Rachel Griffiths (Blow, Blow Dry) is appealing as Lorrie, Morris’ supportive but concerned wife, who doesn’t quite say all she thinks until a key scene that provides about the only ambiguity in the film. As the Morrises’ young son Hunter, Angus T. Jones (See Spot Run) plays the cute card for all it’s worth, giggling unaffectedly and grinning ear to ear.

There’s an easygoing, folksy charm to this film, accentuated by a country-themed soundtrack and characters who say such things as "I’m gonna need a longer street for that talk" and "Lord knows I’m ready for both sides of the bed to be warm again." In one scene, Coach Morris and his team gather matter-of-factly for a pregame locker-room prayer, and the player doff their caps. The film also benefits from nicely observed touches, such as the sheepishness of the scene in which Morris, furtively looking this way and that, feeling like a fool, tests his fastball against a roadside radar display.

Most of all, though, this is a movie about baseball. Bad baseball, good baseball, team practice, solitary practice, minor-league tryouts, major-league luster — it’s all here, lovingly photographed in golden sunsets, dramatic silhouettes, and headlight-illuminated rain. Fans of the game will find the film a knowledgeable, impeccably accurate valentine to the national pastime; you don’t have to be a baseball fan to enjoy The Rookie, but it definitely helps. (Fans may be interested to know that the real Morris has a cameo as an umpire, and Royce Clayton, Morris’ first major-league strikeout victim, sportingly agreed to strike out again for the movie’s recreation of the moment.)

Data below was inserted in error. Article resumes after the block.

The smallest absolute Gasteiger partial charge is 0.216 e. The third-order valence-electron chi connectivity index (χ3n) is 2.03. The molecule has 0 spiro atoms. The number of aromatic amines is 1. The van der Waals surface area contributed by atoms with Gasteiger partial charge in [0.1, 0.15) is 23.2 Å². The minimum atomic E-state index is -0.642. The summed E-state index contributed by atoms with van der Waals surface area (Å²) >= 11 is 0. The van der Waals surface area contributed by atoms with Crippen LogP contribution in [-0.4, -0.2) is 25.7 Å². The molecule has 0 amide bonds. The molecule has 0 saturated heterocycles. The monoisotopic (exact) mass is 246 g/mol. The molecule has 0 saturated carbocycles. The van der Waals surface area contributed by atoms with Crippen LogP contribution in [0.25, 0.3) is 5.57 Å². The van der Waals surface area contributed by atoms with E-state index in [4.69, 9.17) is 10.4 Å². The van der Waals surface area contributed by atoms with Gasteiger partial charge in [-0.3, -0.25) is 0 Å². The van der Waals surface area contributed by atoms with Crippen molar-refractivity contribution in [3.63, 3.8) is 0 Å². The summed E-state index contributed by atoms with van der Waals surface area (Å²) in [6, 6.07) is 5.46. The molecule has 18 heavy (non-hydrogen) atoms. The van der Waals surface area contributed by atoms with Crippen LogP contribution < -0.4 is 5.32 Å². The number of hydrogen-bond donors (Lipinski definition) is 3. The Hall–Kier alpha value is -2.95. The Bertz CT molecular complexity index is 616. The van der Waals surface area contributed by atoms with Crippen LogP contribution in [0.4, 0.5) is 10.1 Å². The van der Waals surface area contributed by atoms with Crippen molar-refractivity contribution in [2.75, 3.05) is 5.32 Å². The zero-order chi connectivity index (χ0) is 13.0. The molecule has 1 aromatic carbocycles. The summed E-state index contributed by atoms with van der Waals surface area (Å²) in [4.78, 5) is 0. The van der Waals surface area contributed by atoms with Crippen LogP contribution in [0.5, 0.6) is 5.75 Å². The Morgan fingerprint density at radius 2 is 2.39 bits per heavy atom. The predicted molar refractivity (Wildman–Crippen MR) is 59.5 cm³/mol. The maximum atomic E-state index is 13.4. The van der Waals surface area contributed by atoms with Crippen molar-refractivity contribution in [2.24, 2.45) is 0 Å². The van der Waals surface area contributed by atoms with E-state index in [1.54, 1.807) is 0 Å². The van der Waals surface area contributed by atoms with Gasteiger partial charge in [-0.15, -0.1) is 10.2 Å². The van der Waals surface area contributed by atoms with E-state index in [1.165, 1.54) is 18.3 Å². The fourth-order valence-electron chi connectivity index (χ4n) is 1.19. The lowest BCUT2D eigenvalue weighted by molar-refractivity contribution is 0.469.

Baseball has never looked so athletic as in the scene at the tryouts, with young men leaping and crouching, catching and throwing, making Morris seem older than ever. When Morris unleashes his fastball, though, watch out. First this look of frightfully intense determination washes over his face. The ball twitches back and forth between three fingers behind his back. Then there’s a whooshing roar and a satisfying thwack as the ball slams into the catcher’s glove (it always slams into the catcher’s glove). It doesn’t do that when anyone else pitches.

Brian Cox (For Love of the Game) plays Jim Morris Sr., the hero’s military father: a distant, chilly figure who’s unsupportive of his son’s baseball dreams. Jim has a lifelong habit of calling his father "Sir," and there’s never any physical affection between them. Unsurprisingly, by the time we meet Jim as an adult, his parents are divorced. Jim Sr. seems to make a marginally better grandfather than a father or husband, but the conflict between him and his son runs deep, and isn’t easily put aside. The portrayal of the father seemed to me a bit one-sidedly unsympathetic, and made their eventual rapprochement less than satisfying; but of course life doesn’t always provide us with satisfying resolutions, and we must take what we can get.

Is the St. Rita part of the story true? Was the town of Big Lake built on devotion to the patroness of the impossible? I don’t know, but there does seem to be a connection: I visited the town’s website, and it makes prominent mention of an oil derrick called Santa Rita #1.

Either way, I predict an upswing in baseball fans praying to St. Rita for their favorite teams.

Tags: Biography, Drama, Family, Religious Themes, Sports